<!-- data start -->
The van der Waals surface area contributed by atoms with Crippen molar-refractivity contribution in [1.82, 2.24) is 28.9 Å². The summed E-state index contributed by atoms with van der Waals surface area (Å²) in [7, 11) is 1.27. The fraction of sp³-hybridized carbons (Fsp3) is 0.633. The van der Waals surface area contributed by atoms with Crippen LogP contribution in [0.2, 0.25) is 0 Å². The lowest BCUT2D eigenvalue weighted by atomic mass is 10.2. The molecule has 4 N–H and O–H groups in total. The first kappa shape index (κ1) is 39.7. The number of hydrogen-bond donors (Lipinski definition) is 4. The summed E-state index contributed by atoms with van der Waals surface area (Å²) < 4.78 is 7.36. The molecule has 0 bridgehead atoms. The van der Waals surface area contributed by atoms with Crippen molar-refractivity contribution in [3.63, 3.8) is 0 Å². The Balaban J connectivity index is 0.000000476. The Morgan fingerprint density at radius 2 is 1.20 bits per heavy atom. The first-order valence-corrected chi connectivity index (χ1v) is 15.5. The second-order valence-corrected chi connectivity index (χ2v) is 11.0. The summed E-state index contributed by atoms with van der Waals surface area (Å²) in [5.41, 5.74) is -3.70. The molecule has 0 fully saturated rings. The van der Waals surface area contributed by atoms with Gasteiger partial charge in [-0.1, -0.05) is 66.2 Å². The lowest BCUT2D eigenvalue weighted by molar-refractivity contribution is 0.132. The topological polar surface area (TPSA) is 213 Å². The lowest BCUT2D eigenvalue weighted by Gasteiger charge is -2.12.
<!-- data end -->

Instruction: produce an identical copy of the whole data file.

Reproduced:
The van der Waals surface area contributed by atoms with Crippen molar-refractivity contribution in [1.82, 2.24) is 28.9 Å². The summed E-state index contributed by atoms with van der Waals surface area (Å²) in [7, 11) is 1.27. The fraction of sp³-hybridized carbons (Fsp3) is 0.633. The van der Waals surface area contributed by atoms with Crippen LogP contribution in [0.2, 0.25) is 0 Å². The lowest BCUT2D eigenvalue weighted by atomic mass is 10.2. The molecule has 4 N–H and O–H groups in total. The first kappa shape index (κ1) is 39.7. The number of hydrogen-bond donors (Lipinski definition) is 4. The summed E-state index contributed by atoms with van der Waals surface area (Å²) < 4.78 is 7.36. The molecule has 0 bridgehead atoms. The van der Waals surface area contributed by atoms with Crippen molar-refractivity contribution in [3.63, 3.8) is 0 Å². The Balaban J connectivity index is 0.000000476. The Morgan fingerprint density at radius 2 is 1.20 bits per heavy atom. The first-order valence-corrected chi connectivity index (χ1v) is 15.5. The second-order valence-corrected chi connectivity index (χ2v) is 11.0. The summed E-state index contributed by atoms with van der Waals surface area (Å²) in [5.41, 5.74) is -3.70. The molecule has 0 fully saturated rings. The van der Waals surface area contributed by atoms with Gasteiger partial charge in [-0.1, -0.05) is 66.2 Å². The lowest BCUT2D eigenvalue weighted by molar-refractivity contribution is 0.132. The topological polar surface area (TPSA) is 213 Å². The lowest BCUT2D eigenvalue weighted by Gasteiger charge is -2.12.